February 3, 2020
In October 2018, many modern awards received a new clause that provided casual employees with an entitlement they did not have before.
Called ‘casual conversion’, this clause provides, in specific circumstances, casual employees the right to request their employment be made permanent (i.e. part-time or full-time employment)
But what is casual conversion, and how may it impact your business?
NB: this article will discuss casual conversion as it is laid out in the model clause. A model clause is the clause which has been incorporated as standard in the majority of awards. It is not included in all awards and you should always check the applicable modern award and seek advice relevant to your specific circumstances. This article is current as of January 2020.
The casual conversion clause entitles casual employees to request to have their employment ‘converted’ to full-time or part-time work.
However, there are a few pre-conditions that need to be met. For example, the employee is required to have been working for at least 12 months with the employer, on a regular basis.
If an employee hands in a casual conversion request, an employer can only refuse it on reasonable grounds after consulting with the employee. Reasonable grounds include, but are not limited to, if the conversion would require a significant adjustment to a casual employee’s hours of work or if the employer could foresee the employee’s position as no longer existing in the next 12 months.
NB: As mentioned Award provisions can vary. For example, some Awards provide for the right to request casual conversion after 6 months.
The casual conversion clause has, as of January 2020, been inserted into the majority of Modern Awards.
Prior to that, some Awards had casual conversion provisions as it was standard practice in certain industries.
In the model casual conversion clause, a ‘long-term’ casual employee isn’t defined as such.
However, the clause does define what a ‘regular casual employee’ is – a casual worker who has worked a pattern of hours on an ongoing basis, for the past 12 months, which without significant adjust could be performed on a permanent basis.
One condition that an employee must meet to successfully request casual conversion is that they are a regular casual employee.
Any casual employee can request casual conversion. But employees are not obligated to accept that request, if certain requirements are not met.One of those requirements is that the employee be a regular casual employee (discussed above) and has been working for the employer for at least 12 months. If they have been working equivalent full-time hours, they may request to have their work converted to full-time. And if they’ve been working less than the equivalent full-time hours, they may request part-time conversion.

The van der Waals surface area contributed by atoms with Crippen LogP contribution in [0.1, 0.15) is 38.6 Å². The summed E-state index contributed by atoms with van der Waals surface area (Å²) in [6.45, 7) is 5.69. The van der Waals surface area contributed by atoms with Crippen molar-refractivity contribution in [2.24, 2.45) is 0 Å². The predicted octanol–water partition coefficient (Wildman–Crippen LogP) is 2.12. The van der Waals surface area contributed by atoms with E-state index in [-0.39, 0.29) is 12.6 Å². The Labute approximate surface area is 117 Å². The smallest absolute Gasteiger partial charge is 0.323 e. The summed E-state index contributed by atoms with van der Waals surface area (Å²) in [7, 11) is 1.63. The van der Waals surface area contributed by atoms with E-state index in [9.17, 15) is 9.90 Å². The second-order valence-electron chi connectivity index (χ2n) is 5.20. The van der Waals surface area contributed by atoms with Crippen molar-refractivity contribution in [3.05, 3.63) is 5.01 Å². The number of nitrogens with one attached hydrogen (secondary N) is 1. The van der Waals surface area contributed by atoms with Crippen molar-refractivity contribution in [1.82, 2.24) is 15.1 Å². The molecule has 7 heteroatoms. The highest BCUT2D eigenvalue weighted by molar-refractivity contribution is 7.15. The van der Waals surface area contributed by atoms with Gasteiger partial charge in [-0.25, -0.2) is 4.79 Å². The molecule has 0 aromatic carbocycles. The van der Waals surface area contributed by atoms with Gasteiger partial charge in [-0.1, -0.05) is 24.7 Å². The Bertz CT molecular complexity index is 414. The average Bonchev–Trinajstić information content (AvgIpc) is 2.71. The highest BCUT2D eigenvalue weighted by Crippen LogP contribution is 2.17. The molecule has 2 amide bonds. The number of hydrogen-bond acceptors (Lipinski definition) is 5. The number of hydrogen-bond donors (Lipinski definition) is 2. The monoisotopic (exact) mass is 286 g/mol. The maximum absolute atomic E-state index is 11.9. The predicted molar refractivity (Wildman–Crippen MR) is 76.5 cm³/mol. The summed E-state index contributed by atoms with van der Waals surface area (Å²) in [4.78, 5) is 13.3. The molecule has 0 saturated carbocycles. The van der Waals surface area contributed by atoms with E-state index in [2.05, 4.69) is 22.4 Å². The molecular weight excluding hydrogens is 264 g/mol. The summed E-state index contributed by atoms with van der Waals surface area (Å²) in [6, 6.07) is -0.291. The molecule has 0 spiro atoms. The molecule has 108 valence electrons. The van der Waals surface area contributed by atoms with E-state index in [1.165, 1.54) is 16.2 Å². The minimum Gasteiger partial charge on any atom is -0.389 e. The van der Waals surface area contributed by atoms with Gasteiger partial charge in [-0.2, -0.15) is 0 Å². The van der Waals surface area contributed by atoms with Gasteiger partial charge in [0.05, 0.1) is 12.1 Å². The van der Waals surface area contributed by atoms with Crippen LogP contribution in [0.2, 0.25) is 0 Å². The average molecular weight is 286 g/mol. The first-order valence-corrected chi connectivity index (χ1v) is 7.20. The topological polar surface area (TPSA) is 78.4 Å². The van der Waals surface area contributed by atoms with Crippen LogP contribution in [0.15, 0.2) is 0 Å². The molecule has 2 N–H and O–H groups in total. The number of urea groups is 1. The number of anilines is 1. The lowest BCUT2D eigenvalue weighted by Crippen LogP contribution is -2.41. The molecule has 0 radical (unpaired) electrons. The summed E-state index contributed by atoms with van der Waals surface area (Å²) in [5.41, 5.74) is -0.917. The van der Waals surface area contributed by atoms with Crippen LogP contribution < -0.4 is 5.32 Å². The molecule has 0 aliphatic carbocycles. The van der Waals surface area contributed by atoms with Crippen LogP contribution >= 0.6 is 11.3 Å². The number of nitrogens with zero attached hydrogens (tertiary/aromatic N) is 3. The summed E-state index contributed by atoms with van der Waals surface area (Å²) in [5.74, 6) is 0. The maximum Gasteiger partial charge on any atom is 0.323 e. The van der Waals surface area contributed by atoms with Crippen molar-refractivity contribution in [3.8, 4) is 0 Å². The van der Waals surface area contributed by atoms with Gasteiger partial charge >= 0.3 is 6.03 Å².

When submitting a request to their employer, the request must be in writing.
If a request to convert is accepted by the employer, the two parties must then discuss and record (in writing) whether the employee will become a full-time or part-time employee.
If it is agreed that the employee is to become part-time, then any part-time employment requirements must be set. Such provisions may require that the employer and employee agree in writing to things such as the days the employee will work, the start and finish time on each day and the numbers of hours each week which will be worked.
The conversion will then take effect from the next pay-cycle, unless otherwise agreed.
Once an employee has successful converted, they will remain a permanent employee unless there is written agreement between the employer and employee to change the relationship again.
Keep a close eye on how the additional entitlements available to part-time and full-time staff could affect your business. This can be both financial, as well as the additional obligations you need to meet as an employer.
If your casual staff are going to have the right to request part-time or full-time work after 12 months, then you want to make sure they’re the kind of staff you want to keep in your business long-term. If there are any under-performing casual staff in your business, start performance management plans early.
Managing staff, entitlements and potential conversion of casual staff to part-time of full-time employees is a complex process. Don’t do it alone — get professional advice to protect your business.
For any advice on understanding and implementing these changes, call us on 1300 651 415 to discuss or fill out the form below for any enquiries.
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An employer may reject a request for a casual conversion – but only if that meets the clause’s ‘reasonable grounds’ for refusal.
These reasonable grounds include:
Furthermore, for an employer’s refusal to reasonable, it must be grounded in facts that are known or reasonably foreseeable.
If an employer refuses a request for casual conversion, they must notify the employee in writing within 21 days and only after they have consulted with the employee.
As the employer’s refusal has to comply with a few conditions, its not unlikely that an employee might dispute the employer’s conclusions.
In the case that this happens, the two parties must go through a dispute resolution procedure, as provided by the relevant Modern Award. If there’s still no resolution, either party may then refer the matter to the Fair Work Commission.
Part-time and full-time employees – known collectively as permanent employees – have a few rights and entitlements that casuals don’t have.
To help give you an indication as to why a casual employee may wish to convert to a permanent position, some of the most important differences are listed below:
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